The good hearer, who is neither hard nor shallow nor self-indulgent, welcomes the word immediately so it cannot be snatched away by Satan, welcomes it deeply so it is not withered by persecution, and welcomes it exclusively so other concerns do not strangle it. Then he bears fruit! He is not just a “hearer of the word” but a “doer” of the word (Jam 1:23). He bears fruit, a harvest of “love, joy, peace, patience, kindness, goodness, faithfulness, gentleness, self-control” (Gal 5:22, 23), as well as a harvest of humility, prayerfulness, heavenly-mindedness. He lives a life of consistent obedience to the commands of Christ, a steadfast commitment to the will of God in Heaven on earth. (Douglas Sean O’Donnell, Preaching the Word: Matthew, 370)
In the fourth soil, the fruit represents the outworking of the life of the seed (cf. 1 Jn 3:9), with special reference to the production of the fruit of the Spirit (cf. Gal 5:22-23) and the outworking of the Spirit in his gifts in the believer’s life (1 Cor 12). This results in the creation of the fruit of Spirit-produced righteousness and good works (e.g., Col 1:10) and, indeed, new converts won through the believer’s testimony (e.g., Rom 1:13). The fruit produced is the outward evidence of the reality of the inward life of the kingdom. (Michael J. Wilkins, The NIV Application Commentary: Matthew, 481)
II- Guard your heart: God eventually gives you what you desire. (Mt 13:10-15; see also: Ps 37:4; Prv 1:2-6; 9:9; Jer 5:21; Ez 12:2; Mt 6:19-23; 25:24-30; Lk 11:34-36; Acts 7:51; 1 Cor 2:10-14; 2 Tm 3:7; 4:3-10)
The other side of that is that the parable conceals truth from those who are either too lazy to think or too blinded by prejudice to see. It puts the responsibility fairly and squarely on the individual. It reveals truth to those who desire it; it conceals truth from those who do not wish to see the truth. (William Barclay, The Daily Study Bible Series: Gospel of Matthew, Vol. 2, 65)
Luke 8:18 lays down the universal law that the man who has will get more; and that the man who has not will lose what he has. If a man is physically fit and keeps himself so his body will be ready for ever greater efforts; if he lets himself go flabby he will lose even the abilities he has. The more a student learns the more he can learn; but if he refuses to go on learning then he will lose the knowledge he has. This is just another way of saying that there is no standing still in life. All the time we are either going forward or going back. The seeker will always find; but the man who stops seeking will lose even what he has. (William Barclay, The Daily Study Bible: The Gospel of Luke, 101-2)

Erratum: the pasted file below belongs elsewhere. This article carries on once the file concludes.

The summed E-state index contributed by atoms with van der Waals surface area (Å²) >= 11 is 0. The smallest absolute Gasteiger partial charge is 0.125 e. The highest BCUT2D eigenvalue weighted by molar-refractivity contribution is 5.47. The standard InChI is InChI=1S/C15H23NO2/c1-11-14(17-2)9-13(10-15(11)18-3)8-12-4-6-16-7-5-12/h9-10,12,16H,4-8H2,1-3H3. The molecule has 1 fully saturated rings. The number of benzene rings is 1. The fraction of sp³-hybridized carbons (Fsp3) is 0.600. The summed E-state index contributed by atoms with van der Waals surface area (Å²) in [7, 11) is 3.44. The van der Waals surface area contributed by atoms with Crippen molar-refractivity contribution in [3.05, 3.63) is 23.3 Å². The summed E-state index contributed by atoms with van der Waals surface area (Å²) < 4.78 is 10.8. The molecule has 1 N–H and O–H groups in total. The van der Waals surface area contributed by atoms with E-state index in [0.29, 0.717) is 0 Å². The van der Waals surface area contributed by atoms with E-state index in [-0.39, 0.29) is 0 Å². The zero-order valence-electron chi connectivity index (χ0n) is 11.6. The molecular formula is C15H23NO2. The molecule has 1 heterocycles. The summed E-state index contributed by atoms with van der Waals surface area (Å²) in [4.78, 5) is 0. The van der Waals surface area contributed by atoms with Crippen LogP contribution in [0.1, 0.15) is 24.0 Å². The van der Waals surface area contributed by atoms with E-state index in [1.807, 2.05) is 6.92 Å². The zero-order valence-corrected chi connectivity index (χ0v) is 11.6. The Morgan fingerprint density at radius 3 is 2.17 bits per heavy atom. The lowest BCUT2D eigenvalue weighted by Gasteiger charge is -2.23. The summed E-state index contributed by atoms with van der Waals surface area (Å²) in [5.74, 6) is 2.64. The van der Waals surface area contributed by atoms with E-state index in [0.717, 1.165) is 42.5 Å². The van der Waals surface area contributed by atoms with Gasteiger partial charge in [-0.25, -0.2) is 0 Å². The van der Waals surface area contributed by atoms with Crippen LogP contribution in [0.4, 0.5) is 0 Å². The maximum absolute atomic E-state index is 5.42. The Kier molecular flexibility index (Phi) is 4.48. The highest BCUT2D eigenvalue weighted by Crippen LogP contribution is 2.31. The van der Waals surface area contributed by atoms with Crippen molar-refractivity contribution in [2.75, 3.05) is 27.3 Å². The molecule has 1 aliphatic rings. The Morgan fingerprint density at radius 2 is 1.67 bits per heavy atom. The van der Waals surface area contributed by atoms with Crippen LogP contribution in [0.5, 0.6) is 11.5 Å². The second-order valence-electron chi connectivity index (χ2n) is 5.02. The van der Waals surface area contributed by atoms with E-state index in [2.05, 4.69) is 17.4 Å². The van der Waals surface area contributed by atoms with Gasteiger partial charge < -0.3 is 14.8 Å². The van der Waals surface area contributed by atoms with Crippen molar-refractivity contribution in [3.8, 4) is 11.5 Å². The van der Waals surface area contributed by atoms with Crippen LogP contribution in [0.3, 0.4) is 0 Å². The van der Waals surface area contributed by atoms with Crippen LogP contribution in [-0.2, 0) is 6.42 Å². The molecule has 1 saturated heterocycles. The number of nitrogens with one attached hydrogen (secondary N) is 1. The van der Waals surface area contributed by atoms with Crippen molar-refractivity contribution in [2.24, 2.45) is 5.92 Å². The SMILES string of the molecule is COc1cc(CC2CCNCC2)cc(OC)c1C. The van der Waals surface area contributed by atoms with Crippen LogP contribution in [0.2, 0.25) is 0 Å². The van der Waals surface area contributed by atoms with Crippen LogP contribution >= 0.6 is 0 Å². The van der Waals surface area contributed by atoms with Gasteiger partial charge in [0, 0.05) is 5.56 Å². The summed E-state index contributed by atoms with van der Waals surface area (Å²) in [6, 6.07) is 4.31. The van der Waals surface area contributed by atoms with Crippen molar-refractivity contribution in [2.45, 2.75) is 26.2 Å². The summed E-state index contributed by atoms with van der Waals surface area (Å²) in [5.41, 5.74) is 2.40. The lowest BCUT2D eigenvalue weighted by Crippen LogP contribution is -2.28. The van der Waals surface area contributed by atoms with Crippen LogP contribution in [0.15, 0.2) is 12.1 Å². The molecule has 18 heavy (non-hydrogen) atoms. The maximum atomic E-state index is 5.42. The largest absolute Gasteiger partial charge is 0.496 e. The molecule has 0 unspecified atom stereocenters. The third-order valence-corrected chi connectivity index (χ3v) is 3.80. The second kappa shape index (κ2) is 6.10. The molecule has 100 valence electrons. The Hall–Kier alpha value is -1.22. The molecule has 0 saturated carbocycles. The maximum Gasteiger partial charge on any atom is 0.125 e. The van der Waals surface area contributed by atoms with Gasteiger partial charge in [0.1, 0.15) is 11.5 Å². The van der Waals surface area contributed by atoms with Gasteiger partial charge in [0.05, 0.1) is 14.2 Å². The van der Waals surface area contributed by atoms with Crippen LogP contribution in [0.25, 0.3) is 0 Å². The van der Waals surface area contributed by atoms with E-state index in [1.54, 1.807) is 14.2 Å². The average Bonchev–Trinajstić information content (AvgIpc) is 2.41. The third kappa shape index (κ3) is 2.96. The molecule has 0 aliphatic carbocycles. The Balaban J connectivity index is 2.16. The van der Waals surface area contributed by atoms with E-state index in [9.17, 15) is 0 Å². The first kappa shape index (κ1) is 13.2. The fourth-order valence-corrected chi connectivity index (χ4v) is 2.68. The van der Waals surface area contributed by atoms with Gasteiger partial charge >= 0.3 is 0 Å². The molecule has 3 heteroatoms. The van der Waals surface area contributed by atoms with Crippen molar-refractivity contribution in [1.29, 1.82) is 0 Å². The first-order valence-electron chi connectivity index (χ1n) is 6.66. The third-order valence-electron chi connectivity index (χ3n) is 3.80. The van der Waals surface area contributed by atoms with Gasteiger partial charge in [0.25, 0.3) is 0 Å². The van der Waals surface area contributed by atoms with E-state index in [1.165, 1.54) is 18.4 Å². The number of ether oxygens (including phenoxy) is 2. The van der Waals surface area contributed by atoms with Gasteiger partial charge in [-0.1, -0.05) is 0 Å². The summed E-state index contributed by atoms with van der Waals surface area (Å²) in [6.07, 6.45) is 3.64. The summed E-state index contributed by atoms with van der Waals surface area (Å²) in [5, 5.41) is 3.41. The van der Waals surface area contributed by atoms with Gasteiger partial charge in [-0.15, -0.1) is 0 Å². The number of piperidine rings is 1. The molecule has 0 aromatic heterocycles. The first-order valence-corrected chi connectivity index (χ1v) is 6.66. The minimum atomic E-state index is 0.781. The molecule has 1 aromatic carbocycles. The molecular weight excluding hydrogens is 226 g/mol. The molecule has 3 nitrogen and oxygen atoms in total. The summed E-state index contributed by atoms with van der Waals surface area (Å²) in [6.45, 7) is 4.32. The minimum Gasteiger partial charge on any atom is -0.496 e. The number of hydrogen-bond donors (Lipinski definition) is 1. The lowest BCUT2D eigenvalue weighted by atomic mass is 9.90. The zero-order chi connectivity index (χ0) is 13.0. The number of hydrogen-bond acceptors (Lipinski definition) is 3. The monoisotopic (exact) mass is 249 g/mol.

Whoever does not have, even what he has will be taken from him. This is why I speak to them in parables: Though seeing, they do not see; though hearing, they do not hear or understand.” In essence Jesus was saying that the condition of one’s heart determines whether there is any receptivity to the truth. Many people, especially the religious leaders, had heard straightforward teaching from Jesus that they rejected, and thus ultimately the truth would be taken away from them. Those who receive truth and act upon it will receive more. But those who reject truth will ultimately lose the little they have. The parables were full of truth, but for truth-rejecting people, they became increasingly inscrutable. (R. Kent Hughes, Preaching the Word: Luke, Vol. One, 287)
The soils themselves are basically the same–dirt that, given the right conditions, could support the growth of crops. Although every human heart is naturally sinful and hostile toward God (Rom 8:7; Eph 2:15-16), every human heart is also capable of being redeemed. There is no such thing as a naturally unredeemable heart. If a person is not saved it is because he does not want to be saved. “The one who comes to Me,” Jesus says categorically, “I will certainly not cast out” (Jn 6:37). Every person could receive the seed of the gospel and participate in its life if he believed. The differences in the soils, and in the hearts to which they correspond, are not in their composition but in their condition. (John MacArthur, The MacArthur NT Commentary: Matthew 8-15, 356)
The crowd must make a decision, and the parables force the issue. God knows those who will harden their heart against Jesus’ message, so the parables are used to harden sovereignly the person’s heart to the point where eventually he or she will be unable to respond (13:15). God also knows those who will respond to the message of the gospel, so the parables elicit a positive response to come to Jesus, become his disciple, and ask for explanation (cf. 13:10). Thus, both sayings balance God’s divine sovereignty with each individual human’s responsibility. (Michael J. Wilkins, The NIV Application Commentary: Matthew, 477-8)